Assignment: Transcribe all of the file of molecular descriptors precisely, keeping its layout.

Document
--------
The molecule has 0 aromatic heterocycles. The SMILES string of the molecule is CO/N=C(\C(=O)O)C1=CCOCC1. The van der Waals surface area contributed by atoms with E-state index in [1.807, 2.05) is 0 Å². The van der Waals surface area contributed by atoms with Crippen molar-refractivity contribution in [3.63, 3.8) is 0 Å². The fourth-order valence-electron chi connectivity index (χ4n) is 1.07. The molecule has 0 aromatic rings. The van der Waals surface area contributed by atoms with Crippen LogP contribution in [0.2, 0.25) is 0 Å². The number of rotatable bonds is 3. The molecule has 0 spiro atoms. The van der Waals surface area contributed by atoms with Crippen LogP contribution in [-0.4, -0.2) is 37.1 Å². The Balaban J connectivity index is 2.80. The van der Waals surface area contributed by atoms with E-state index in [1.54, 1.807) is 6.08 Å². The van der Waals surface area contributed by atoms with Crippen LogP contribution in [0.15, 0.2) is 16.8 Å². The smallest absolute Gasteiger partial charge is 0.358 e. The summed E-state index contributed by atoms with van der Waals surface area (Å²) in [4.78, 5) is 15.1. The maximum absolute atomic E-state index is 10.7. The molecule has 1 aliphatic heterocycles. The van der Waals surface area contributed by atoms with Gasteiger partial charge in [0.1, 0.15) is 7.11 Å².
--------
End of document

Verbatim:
The molecule has 0 aromatic heterocycles. The SMILES string of the molecule is CO/N=C(\C(=O)O)C1=CCOCC1. The van der Waals surface area contributed by atoms with E-state index in [1.807, 2.05) is 0 Å². The van der Waals surface area contributed by atoms with Crippen molar-refractivity contribution in [3.63, 3.8) is 0 Å². The fourth-order valence-electron chi connectivity index (χ4n) is 1.07. The molecule has 0 aromatic rings. The van der Waals surface area contributed by atoms with Crippen LogP contribution in [0.2, 0.25) is 0 Å². The number of rotatable bonds is 3. The molecule has 0 spiro atoms. The van der Waals surface area contributed by atoms with Crippen LogP contribution in [-0.4, -0.2) is 37.1 Å². The Balaban J connectivity index is 2.80. The van der Waals surface area contributed by atoms with E-state index in [1.54, 1.807) is 6.08 Å². The van der Waals surface area contributed by atoms with Crippen LogP contribution in [0.15, 0.2) is 16.8 Å². The smallest absolute Gasteiger partial charge is 0.358 e. The summed E-state index contributed by atoms with van der Waals surface area (Å²) in [4.78, 5) is 15.1. The maximum absolute atomic E-state index is 10.7. The molecule has 1 aliphatic heterocycles. The van der Waals surface area contributed by atoms with Gasteiger partial charge in [0.1, 0.15) is 7.11 Å².